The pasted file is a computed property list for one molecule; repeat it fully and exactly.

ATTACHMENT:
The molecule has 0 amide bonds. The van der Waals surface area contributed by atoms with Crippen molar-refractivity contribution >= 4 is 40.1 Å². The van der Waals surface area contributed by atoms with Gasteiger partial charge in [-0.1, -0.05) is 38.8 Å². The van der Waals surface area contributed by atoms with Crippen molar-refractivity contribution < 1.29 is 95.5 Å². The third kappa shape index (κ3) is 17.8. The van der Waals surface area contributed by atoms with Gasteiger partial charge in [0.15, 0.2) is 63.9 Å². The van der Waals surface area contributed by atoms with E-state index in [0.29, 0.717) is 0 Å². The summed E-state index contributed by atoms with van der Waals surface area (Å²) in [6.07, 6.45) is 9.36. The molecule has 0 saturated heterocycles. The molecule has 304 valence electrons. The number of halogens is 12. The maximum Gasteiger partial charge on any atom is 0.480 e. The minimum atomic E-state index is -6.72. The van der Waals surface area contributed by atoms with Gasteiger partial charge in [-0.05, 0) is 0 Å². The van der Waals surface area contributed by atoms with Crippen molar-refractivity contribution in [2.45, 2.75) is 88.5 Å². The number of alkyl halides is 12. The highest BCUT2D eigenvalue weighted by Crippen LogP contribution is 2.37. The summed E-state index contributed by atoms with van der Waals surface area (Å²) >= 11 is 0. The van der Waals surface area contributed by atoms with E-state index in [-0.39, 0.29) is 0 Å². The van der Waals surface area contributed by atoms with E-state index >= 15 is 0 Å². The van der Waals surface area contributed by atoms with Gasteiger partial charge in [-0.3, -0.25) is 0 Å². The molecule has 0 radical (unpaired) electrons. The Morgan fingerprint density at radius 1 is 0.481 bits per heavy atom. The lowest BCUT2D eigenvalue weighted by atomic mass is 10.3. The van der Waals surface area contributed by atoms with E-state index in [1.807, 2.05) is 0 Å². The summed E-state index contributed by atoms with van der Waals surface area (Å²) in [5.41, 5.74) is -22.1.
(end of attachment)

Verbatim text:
The molecule has 0 amide bonds. The van der Waals surface area contributed by atoms with Crippen molar-refractivity contribution >= 4 is 40.1 Å². The van der Waals surface area contributed by atoms with Gasteiger partial charge in [-0.1, -0.05) is 38.8 Å². The van der Waals surface area contributed by atoms with Crippen molar-refractivity contribution < 1.29 is 95.5 Å². The third kappa shape index (κ3) is 17.8. The van der Waals surface area contributed by atoms with Gasteiger partial charge in [0.15, 0.2) is 63.9 Å². The van der Waals surface area contributed by atoms with E-state index in [0.29, 0.717) is 0 Å². The summed E-state index contributed by atoms with van der Waals surface area (Å²) in [6.07, 6.45) is 9.36. The molecule has 0 saturated heterocycles. The molecule has 304 valence electrons. The number of halogens is 12. The maximum Gasteiger partial charge on any atom is 0.480 e. The minimum atomic E-state index is -6.72. The van der Waals surface area contributed by atoms with Gasteiger partial charge in [-0.05, 0) is 0 Å². The van der Waals surface area contributed by atoms with Crippen molar-refractivity contribution in [2.45, 2.75) is 88.5 Å². The number of alkyl halides is 12. The highest BCUT2D eigenvalue weighted by Crippen LogP contribution is 2.37. The summed E-state index contributed by atoms with van der Waals surface area (Å²) >= 11 is 0. The van der Waals surface area contributed by atoms with E-state index in [-0.39, 0.29) is 0 Å². The van der Waals surface area contributed by atoms with E-state index >= 15 is 0 Å². The van der Waals surface area contributed by atoms with Gasteiger partial charge in [-0.3, -0.25) is 0 Å². The molecule has 0 radical (unpaired) electrons. The Morgan fingerprint density at radius 1 is 0.481 bits per heavy atom. The lowest BCUT2D eigenvalue weighted by atomic mass is 10.3. The van der Waals surface area contributed by atoms with E-state index in [1.807, 2.05) is 0 Å². The summed E-state index contributed by atoms with van der Waals surface area (Å²) in [5.41, 5.74) is -22.1.